Happy World Giraffe Day

Posted June 21, 2021 by Miranda Wilson

Happy World Giraffe Day! Today we celebrate the longest-necked animal in the world, on the longest day of the year! Here at the Cincinnati Zoo & Botanical Garden, we have five Maasai Giraffes in our herd. Our three adult females are Tessa, CeCe, and Zoey. Then we have two younger males named Fennessey and Theo.

Fennessy recently turned two years old and was born on the same week as World Giraffe Day! He was also named after Julian Fennessy, the founder of World Giraffe Day.

Meet Our Giraffe


Tessa is the oldest in our herd at 14 years old, she is the mother to Fennessy, and an easy way to tell her apart is by the pie shape on the front of her chest. She is very friendly and is always happy to get lettuce from her friends at the feeding deck. Tessa also loves to participate in training with her keepers. She allows us to take xrays, do regular hoof trims of all 4 of her feet and she allows voluntary blood draw.



Cece is 10 years old and is the mother to Theo. She has a very sweet and sort of shy personality. She loves to train with her keepers but does things at her own pace. A fun way to tell her apart from the others are by the spots on her chest that almost spell her name. Look close and you’ll find a “C” and an “E” on the front of her chest.



Zoey will be 5 later summer and is easy to tell apart by her floppy left ear. She was a bit of a clumsy calf and injured her ear when she was just a few months old. Her injury was treated by vet staff and her ear is fine, it just hangs down a little. She is generally a very shy giraffe but loves her treats and will tear open boxes to get to her favorite food items.




Fennessy recently turned two and is growing up so fast! He is almost 13 ft tall which is almost as tall as his mom, Tessa, who is 14 ft tall. His favorite toys are bamboo windchimes. His keepers are constantly repairing them because he plays with them so much they are always breaking.


Theo is the youngest and smallest in our herd. He will be 2 in November and is only about 10.5ft tall. He is such a sweet boy and is a Rockstar trainee. He was less than a year old when we got his first xrays and he now allows for voluntary blood draw and gets regular hoof trims. His favorite enrichment item is anything with peanut butter.


Giraffe Care

Hundreds of hours and thousands of crackers went into teaching Cincinnati Zoo & Botanical Garden’s giraffes to participate in their own hoof care. Giraffes are known to be nervous and skittish, so getting one to offer a foot and stand still while it’s being touched and handled by a keeper is no small accomplishment. The hoof trimming procedure doesn’t hurt, but it’s not exactly a pampering experience like a human pedicure! The fact that our giraffe team, led by Teresa Truesdale, has been able to teach all five of our giraffes, including two young males, to allow their feet to be handled is truly remarkable.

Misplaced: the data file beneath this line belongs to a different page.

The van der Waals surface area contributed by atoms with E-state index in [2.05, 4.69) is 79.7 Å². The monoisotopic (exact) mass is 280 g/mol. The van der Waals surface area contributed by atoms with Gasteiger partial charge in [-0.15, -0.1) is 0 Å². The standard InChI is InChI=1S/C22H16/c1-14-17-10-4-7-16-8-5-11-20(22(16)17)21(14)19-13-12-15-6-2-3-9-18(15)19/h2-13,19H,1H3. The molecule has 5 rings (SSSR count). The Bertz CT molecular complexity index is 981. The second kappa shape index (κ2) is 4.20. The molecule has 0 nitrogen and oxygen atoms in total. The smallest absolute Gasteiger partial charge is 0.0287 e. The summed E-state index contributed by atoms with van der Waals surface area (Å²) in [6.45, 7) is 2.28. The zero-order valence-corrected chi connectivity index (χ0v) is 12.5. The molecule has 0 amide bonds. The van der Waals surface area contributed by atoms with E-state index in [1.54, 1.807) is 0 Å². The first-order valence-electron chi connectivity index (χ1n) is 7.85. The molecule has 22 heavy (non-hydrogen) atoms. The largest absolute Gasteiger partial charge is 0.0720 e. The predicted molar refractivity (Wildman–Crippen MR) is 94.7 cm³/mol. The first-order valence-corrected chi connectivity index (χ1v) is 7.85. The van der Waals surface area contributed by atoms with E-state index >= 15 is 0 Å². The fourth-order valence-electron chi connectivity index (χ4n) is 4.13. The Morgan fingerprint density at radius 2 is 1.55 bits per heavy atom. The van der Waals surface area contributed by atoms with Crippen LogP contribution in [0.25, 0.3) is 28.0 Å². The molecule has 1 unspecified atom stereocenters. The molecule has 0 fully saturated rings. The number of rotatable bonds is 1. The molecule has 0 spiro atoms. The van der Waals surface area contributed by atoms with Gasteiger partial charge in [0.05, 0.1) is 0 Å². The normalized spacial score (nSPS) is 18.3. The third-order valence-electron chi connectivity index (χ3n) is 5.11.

Foot health is vitally important for a species that has to balance a lot of weight on extra-long legs. The ability to perform maintenance with the animal’s cooperation allows the team to do regular checkups without the risks associated with anesthesia. Several small behaviors, each taking weeks to learn, had to be taught before the foot was ever touched. The first step was to get the giraffe to recognize a “target” and touch it with its nose.  That behavior gets reinforced until it is learned.  Then other behaviors, like lifting a foot, getting used to seeing a block in the barn, placing a foot on the block, and curling the foot under, are added and repeated.

The goal is to make sure that the giraffes are comfortable and active. Hoof overgrowth can lead to broken bones, torn ligaments, and general pain that ultimately discourages movement.


How To Help

World Giraffe Day is an annual event that celebrates these amazing animals and raises awareness for the struggles they face in the wild. Due to habitat loss from agriculture and human development, fragmentation, and poaching, giraffes are now considered endangered. This means that they are currently at a very high risk of going extinct in the wild. Fortunately, there are several ways we can help protect giraffes and their habitat!

Here at the Cincinnati Zoo & Botanical Garden, you can help save giraffes by attending a behind-the-scenes tour with our five giraffes! Proceeds from this experience help fund research and conservation of Maasai giraffes in Tanzania, through the Wild Nature Institute. The Wild Nature Institute studies giraffes in the wild to understand where they are surviving the most and learn how we can better protect them and their habitat.  We also partner with the African Conservation Centre in Kenya, which studies the geographical movement of giraffes. This research allows scientists to figure out how much land giraffes need to successfully survive.

You can also help by A.D.O.P.T.ing a giraffe! By becoming a Cincinnati Zoo A.D.O.P.T. Parent, you help to provide food, toys, and fun enrichment items to our Zoo’s animal family. Join us as we continue to provide world-class care to the animals you love!

We can also help conserve giraffes, the environment, and other animals in our own homes by reducing our carbon footprint! Our carbon footprint reflects how much waste we produce, the electricity and gas we use, and how much we recycle or reuse. A few simple ways we can help reduce our carbon footprint include using a reusable water bottle instead of plastic single use bottles, buying locally grown food, and turning off lights or unplugging devices when you are not using them!

We hope you can come to visit our Maasai giraffe to help celebrate World Giraffe Day!